This is the second installation of “Looking at shopfront signs with a linguistic perspective” series. That is most definitely a working title.
Today’s sign is…
First things first:
- this sign is boldly coloured, especially against the blue backdrop
- there is not much writing on this sign: large title, three full sentences (of varying length), two paragraphs (excluding the title)
These formatting features mean that the sign is very easy to read. Unlike the sign on my first post in this series though, it doesn’t fluff around. I appreciate that people rarely spend time reading long paragraphs, so I understand what they are doing here. Especially as this particular shop is in a shopping centre, where people are closer together in a closed space, rather than on an open street.
Next, the text:
- The title “STORE CLOSED” is so clear. Points for that
- “our” and “staff & customers” is inclusive language – very “all in this together” vibey
- “temporarily closing our store” is again very clear, and it is positive to write “temporarily”. I can’t help comparing this to the first post though, which had more imagery and a kinder feeling
- “You can shop online…” gives us an alternative to shopping in store which is great. It is not super inviting, but this sign has a different, clearer, shorter message, so it makes sense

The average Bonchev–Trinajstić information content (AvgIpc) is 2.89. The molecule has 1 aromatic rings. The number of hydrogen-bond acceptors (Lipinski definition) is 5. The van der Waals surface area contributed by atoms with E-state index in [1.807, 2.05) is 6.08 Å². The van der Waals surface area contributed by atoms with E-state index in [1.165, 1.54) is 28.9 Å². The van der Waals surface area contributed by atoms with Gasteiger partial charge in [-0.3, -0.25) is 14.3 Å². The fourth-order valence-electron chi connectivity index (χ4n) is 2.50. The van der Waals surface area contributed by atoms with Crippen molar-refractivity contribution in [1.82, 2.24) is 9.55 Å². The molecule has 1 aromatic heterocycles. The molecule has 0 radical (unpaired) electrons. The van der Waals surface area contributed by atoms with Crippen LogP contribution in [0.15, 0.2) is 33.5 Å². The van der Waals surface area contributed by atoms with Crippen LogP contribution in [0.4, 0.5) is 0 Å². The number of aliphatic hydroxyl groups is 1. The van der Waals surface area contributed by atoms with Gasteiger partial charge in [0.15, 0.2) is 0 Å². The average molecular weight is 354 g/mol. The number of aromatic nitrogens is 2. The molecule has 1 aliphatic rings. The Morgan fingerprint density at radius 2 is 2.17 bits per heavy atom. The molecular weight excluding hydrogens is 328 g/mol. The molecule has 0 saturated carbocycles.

- apart from the online address, there is no contact information given. This takes away a bit of the humanness of this message
- “Stay safe” is a kind message. But… a bit generic. It could incorporate the business, or the business slogan into its goodbye – for example, if this was a children’s toy shop, it could say something like “Stay safe and keep playing” (okay, that’s not great, but you get the idea)
- “we will see you soon” is a more inclusive, more positive finish to the sign. It brings hope, saying that soon this pandemic will be over. Again, the use of “we” is inclusive, gives us notions of a team working there and delivering this message. The phrase “see you soon” is redolent of spoken language, so it does sound more personable and chirpy
At the bottom the shopping centre branding – not super exciting, but necessary to this business. Also adds to the professionalism of the whole ensemble.
Altogether, this sign is very different to the first one. It has a whole other “look”: professional, short, it speaks to its customers but doesn’t get sentimental over the whole situation.
Points for getting the message across, a few taken off for lack of empathy. (You may be asking yourself: why should a sign be empathetic? The answer is: business. More connection with customers, more money spent there. Also, I like a bit of fun with words, and the feeling of being cared for and valued, even if it is from a shopfront sign)
So, there we are for another day! I hope that you enjoyed this post, and are looking forward to the next!